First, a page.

Americans divided over Biden’s reelection as president turns 80
After leading Democrats to one of the strongest midterm election showings for an in-power party, US President Joe Biden faces mounting doubts over whether he should run for reelection.
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Those have only grown after the president turned 80 this weekend, making him the US's sole octogenarian leader, further raising questions of how old is too old for an American president.
The former senator and vice-president was already the oldest person to lead the US when he assumed office at 78. The previous record-holder, Ronald Reagan, left office after two terms at the age of 77.
Should Biden win reelection in 2024, he would be 82 at the start of his second term and 86 at its conclusion.
Successive polls have shown that Democrats have strong internal disagreements over whether the commander-in-chief should again seek America's highest office. Just half of all Democrats -- 51% -- want Biden to seek reelection, according to a Nov. 22 Quinnipiac University poll.
The findings are on par with a survey Quinnipiac conducted in August, showing no real differences in attitudes after Biden led Democrats to successfully defend their Senate majority and prevent a catastrophic onslaught of Republican victories in the House of Representatives known as a "red wave" in this year's midterms.
The White House, for its part, has maintained the president intends to seek office again, but has stopped short of officially saying he will do so.
Biden hinted in a post-midterms press conference that he will make an official announcement one way or the other early next year.
For some, it is already too late.
Just one block away from the executive mansion, Robert, a 91-year-old Washington, DC resident who declined to provide his surname, said that despite Biden doing a "great job" in his first two years, "I think it's time for a younger, newer candidate to come up."
"I certainly approve of what he's done. But I think it's probably a good time to get somebody younger in that position," the self-described Democrat told Anadolu Agency.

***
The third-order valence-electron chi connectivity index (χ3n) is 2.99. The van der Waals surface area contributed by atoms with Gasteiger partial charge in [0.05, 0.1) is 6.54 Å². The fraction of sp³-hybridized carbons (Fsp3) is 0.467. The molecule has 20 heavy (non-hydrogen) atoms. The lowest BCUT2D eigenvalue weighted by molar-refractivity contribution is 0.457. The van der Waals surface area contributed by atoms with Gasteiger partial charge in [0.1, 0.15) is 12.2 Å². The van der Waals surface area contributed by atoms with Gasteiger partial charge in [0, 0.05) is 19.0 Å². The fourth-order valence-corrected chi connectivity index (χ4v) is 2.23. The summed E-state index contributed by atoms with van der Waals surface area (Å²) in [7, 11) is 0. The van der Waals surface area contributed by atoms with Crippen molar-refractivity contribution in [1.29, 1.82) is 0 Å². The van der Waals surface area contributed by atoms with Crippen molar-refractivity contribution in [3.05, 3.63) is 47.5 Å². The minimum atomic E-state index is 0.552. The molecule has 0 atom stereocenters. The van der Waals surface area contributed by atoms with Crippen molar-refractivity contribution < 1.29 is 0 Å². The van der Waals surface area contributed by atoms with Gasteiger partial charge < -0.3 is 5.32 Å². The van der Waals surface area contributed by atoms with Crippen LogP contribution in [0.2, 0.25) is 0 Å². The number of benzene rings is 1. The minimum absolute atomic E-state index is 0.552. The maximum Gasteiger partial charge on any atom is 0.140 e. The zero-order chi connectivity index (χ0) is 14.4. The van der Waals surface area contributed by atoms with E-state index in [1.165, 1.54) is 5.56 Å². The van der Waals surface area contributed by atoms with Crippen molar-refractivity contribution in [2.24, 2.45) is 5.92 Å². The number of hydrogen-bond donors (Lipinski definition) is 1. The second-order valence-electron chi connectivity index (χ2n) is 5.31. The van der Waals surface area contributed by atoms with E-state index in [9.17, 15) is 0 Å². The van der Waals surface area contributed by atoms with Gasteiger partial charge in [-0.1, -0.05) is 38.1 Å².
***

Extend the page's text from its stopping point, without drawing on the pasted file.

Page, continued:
While concerns about Biden's age have never been in short supply, they have become regular cannon fodder for Republicans, including former President Donald Trump, who used Biden's mental and physical health as political cudgels on the 2020 campaign trail.
Following the 2020 election, Republicans have only accelerated their political attacks on the president, circulating social media videos of him that show Biden appearing confused, stumbling or muttering his words. The president has faced a lifelong problem with stuttering, which accounts for some of his speech problems.
After hitting 80, partisan political attacks are certain to escalate as Republicans seek openings against the incumbent president.
Elizabeth Frost, a Washington, DC resident, said that while "ageism is alive, well and kicking," she believes Biden's decades of public service is an incomparable asset for the US at a time of great global uncertainty.
"I'm a strong believer in the stability of governments, and I think that the situation that we find ourselves in right now, globally as well as nationally, is so critical that having someone in office who really has the experience to manage things and keep the ship sailing is important," she said in Lafayette Park, which sits adjacent to the White House.
"It isn't a perfect scenario, but our world isn't perfect. And so I find that a lot of the press and a lot of people who are who are looking for that kind of ideal candidate, it's not really helpful," she added.
With the American presidential campaign season already in motion following Trump's official reelection announcement last week, Democrats now have to confront the question of whether maintaining the continuity afforded by a potential second Biden term is worth it or whether to pursue generational change.
Mark Stanley, a 54-year-old Atlanta, Georgia resident, said that while he does not view Biden's age as a "deal-breaker," he thinks Democrats "would probably benefit from" a new group of younger candidates.
"It could go either way, but I think that probably a younger batch might be something that would probably spark the nation," he said.